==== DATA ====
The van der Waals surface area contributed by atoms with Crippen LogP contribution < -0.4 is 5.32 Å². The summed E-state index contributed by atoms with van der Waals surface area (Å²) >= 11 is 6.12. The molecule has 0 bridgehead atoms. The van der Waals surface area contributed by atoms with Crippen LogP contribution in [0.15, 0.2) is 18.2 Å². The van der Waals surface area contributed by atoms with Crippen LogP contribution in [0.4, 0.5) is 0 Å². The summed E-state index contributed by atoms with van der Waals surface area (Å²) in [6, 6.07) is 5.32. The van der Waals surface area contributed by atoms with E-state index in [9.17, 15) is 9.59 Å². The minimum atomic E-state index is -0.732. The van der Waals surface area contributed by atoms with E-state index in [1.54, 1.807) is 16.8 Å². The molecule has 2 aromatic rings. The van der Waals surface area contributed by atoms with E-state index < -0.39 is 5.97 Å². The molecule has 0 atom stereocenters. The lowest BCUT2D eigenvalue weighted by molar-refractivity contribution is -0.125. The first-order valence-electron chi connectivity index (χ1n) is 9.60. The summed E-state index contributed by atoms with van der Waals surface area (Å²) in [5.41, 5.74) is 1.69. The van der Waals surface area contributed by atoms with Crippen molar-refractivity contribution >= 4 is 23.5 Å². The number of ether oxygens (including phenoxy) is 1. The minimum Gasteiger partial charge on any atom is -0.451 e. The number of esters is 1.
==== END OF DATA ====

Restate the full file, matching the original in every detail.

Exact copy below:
The van der Waals surface area contributed by atoms with Crippen LogP contribution < -0.4 is 5.32 Å². The summed E-state index contributed by atoms with van der Waals surface area (Å²) >= 11 is 6.12. The molecule has 0 bridgehead atoms. The van der Waals surface area contributed by atoms with Crippen LogP contribution in [0.15, 0.2) is 18.2 Å². The van der Waals surface area contributed by atoms with Crippen LogP contribution in [0.4, 0.5) is 0 Å². The summed E-state index contributed by atoms with van der Waals surface area (Å²) in [6, 6.07) is 5.32. The van der Waals surface area contributed by atoms with E-state index in [9.17, 15) is 9.59 Å². The minimum atomic E-state index is -0.732. The van der Waals surface area contributed by atoms with E-state index in [1.54, 1.807) is 16.8 Å². The molecule has 2 aromatic rings. The van der Waals surface area contributed by atoms with E-state index < -0.39 is 5.97 Å². The molecule has 0 atom stereocenters. The lowest BCUT2D eigenvalue weighted by molar-refractivity contribution is -0.125. The first-order valence-electron chi connectivity index (χ1n) is 9.60. The summed E-state index contributed by atoms with van der Waals surface area (Å²) in [5.41, 5.74) is 1.69. The van der Waals surface area contributed by atoms with Crippen molar-refractivity contribution >= 4 is 23.5 Å². The number of ether oxygens (including phenoxy) is 1. The minimum Gasteiger partial charge on any atom is -0.451 e. The number of esters is 1.